Yesterday was particularly productive on the Nanowrimo front, since I didn’t have to go anywhere, and what usual weekend chores had to be done (laundry, bill paying, updating the checkbook) didn’t really interfere with the serious business of getting words out of my brain.
So I put a real big dent in Chapter 4, and finally pulled off what I’ve been looking very, very forward to writing in this plot: having Kendis and Christopher show up in St. John’s. I have also now brought on camera two more characters very important to this plot: Caitlin Hallett, Christopher’s cousin, who is also the daughter of his uncle Thomas who’s the current Warder of St. John’s; and Gabien Desroches, Warder-born from Quebec, where the Warders are called les Gardiens. I’ve already written a little bit about Caitlin in the novella I have on the back burner right now–the novella in which she’ll meet Gabien for the first time–but this story’s really going to be where these two step up to the plate.
Interesting items of research for yesterday’s efforts: a LOT of peering at Google Maps’ Street View pics for a particular area right near Signal Hill, and any Newfoundland-based readers who follow this blog will know what I mean when I say ‘Johnson Geo Centre’. Some peering through the Dictionary of Newfoundland and Labrador, looking for an appropriate word Caitlin could use to affectionally refer to Christopher. And considerable browsing of the Snow Clearing section of the official St. John’s website, trying to get an idea of what exactly it’s like in downtown St. John’s when the place gets hit by snow.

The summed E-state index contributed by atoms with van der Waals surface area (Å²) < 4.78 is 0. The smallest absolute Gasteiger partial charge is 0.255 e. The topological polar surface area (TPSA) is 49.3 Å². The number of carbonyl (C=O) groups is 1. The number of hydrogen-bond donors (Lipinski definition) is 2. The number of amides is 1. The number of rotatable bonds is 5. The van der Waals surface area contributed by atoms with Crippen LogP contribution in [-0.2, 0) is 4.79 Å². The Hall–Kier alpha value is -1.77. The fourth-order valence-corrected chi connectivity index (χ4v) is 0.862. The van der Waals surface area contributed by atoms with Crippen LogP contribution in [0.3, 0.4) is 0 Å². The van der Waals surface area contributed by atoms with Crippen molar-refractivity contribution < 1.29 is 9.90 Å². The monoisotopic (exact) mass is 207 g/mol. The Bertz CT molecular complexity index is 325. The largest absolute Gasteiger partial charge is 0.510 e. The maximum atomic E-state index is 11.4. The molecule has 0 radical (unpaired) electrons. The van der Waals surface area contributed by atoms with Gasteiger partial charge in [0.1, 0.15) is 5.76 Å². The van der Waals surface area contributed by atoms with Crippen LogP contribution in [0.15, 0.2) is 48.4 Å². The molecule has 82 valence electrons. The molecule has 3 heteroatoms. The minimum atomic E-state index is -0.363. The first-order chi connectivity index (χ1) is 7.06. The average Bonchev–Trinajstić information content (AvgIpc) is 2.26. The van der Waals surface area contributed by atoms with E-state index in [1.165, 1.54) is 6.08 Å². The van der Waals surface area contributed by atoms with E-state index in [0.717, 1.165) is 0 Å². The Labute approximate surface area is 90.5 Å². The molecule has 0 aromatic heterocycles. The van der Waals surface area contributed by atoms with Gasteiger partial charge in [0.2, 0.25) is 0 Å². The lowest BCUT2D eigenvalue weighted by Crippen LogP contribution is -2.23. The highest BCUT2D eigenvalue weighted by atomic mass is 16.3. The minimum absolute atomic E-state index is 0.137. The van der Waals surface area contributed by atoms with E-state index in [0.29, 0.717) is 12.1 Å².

Related to that last, I also had a highly interesting chat with friend and reader
(Also: any other Newfoundland-based friends and readers, I will be putting out a call for Newfoundland-based beta readers once this draft is done. I will need you to reality-check my depiction of the city, as well as dialogue for Caitlin and Thomas. Christopher is less of a priority since he’s already an established character, and he’s been away from home for years, so his speech patterns have become rather more Americanized. But it’s highly likely he’ll jump right back into more Newfoundland-based dialogue for the brief time he’s going to have a chance to do so. WHEE!)
Fifteen thousand words reached in the draft! FORTH EORLINGAS! \0/
Day 6 word count: 1,902
Nanowrimo total: 8,770
Full book total: 15,551